3. Have protein-rich snacks on hand
Snacks are there for us when we’re hangry, the munchies strike, or we need to increase our intake of protein. You want to get the most bang for your buck, so load up on high-protein snacks like a smoothie, greek yogurt, cottage cheese, sliced turkey and cheese, smoked salmon and avocado toast, apple slices with peanut butter, and roasted edamame (I could go on and on). Bonus points: They’ll also help keep your blood sugar levels stable and prevent that all-too-familiar afternoon crash. If you’re always on the go, have handy snacks readily available that you can easily grab on your way out. Think: beef jerky, clean protein bars, and nuts or seeds.
4. Incorporate more legumes
They say good things come in small packages, and beans are no exception. Soybeans, lentils, and white beans are chock-full of protein, and not only do they serve up a good portion of plant-based protein, but they also help meet your fiber, iron, and vitamin requirements. Other protein-packed beans to add to your grocery list: split peas and the kidney, black, navy, and pinto varieties. Stock your kitchen pantry with these protein powerhouses for an inexpensive and easy way to whip up versatile meals and snacks. Eat them on their own or make them into a soup, dip (hummus, anyone?), or bean-based veggie burger, or toss them in an omelet or salad for a healthy dose of protein that’ll keep you full and satisfied. Another hack? Replace your processed carbohydrates with legume-based options, such as chickpea or lentil pasta.
5. Add protein to baked goods and desserts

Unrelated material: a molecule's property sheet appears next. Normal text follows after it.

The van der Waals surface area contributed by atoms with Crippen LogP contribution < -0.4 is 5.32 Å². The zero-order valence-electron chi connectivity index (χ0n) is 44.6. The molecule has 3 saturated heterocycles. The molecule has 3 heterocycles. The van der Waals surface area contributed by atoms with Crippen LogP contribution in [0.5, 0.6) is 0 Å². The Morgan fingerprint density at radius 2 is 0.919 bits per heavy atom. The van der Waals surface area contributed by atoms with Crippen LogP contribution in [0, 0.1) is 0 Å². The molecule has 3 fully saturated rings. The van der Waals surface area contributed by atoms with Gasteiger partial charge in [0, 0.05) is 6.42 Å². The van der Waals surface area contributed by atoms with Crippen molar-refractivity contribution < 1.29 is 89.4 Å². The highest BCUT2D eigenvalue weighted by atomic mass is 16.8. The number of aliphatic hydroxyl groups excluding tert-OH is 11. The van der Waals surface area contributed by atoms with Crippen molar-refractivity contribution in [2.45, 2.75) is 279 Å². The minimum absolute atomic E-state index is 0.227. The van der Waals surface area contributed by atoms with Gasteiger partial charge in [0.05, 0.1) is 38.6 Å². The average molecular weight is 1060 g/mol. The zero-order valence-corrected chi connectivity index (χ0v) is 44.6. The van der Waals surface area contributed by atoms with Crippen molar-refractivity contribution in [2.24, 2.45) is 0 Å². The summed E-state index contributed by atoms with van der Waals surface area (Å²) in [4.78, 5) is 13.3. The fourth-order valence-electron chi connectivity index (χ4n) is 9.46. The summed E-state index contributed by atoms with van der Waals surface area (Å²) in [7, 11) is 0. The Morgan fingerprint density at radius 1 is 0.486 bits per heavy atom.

You might think of muffins, bread, or cookies as a nutrient-void treat, but homemade options actually make for the perfect vehicles to add protein into the mix (literally). With the addition of protein powder, greek yogurt, beans, ground flaxseed, or a nut or seed butter, you can satisfy your sweet tooth and reach your protein goal in one swoop. Take a stab at these brownies complete with chocolate protein powder and almond butter, blueberry cake donuts that include almond flour, vanilla protein powder, and Greek yogurt, or red lentil cookies jam-packed with protein from red lentils, peanut butter, oats, and whole wheat flour (don’t knock it until you’ve tried it!). And if no-bake desserts are more up your alley, try these lemon coconut flaxseed balls, peanut butter cups, or vegan cookie dough on your next self-care night in (now that’s my kind of multi-tasking).
6. Replace refined grains with whole grains
Food for thought: Whole grains are packed with important nutrients, including fiber, vitamins, minerals, antioxidants, complex carbohydrates, and–you guessed it–protein. When we process grains (turning them into refined carbohydrates, like white flour), it strips them of nutrient goodness, including removing protein. For example, whole wheat ﬂour has 28% more protein than reﬁned wheat ﬂour. When purchasing bread, pasta, or other wheat products, look for whole wheat as the first ingredient for a range of benefits, including more protein.
Better yet, opt for grains in their whole form such as quinoa, farro, barley, bulgur, brown rice, or millet. Most grains have about 25% more protein when eaten in their whole form because the protein typically gets processed out. Add whole grains to salads, make a whole-grain side dish, or whip up pilafs, stir-fries, and bowls.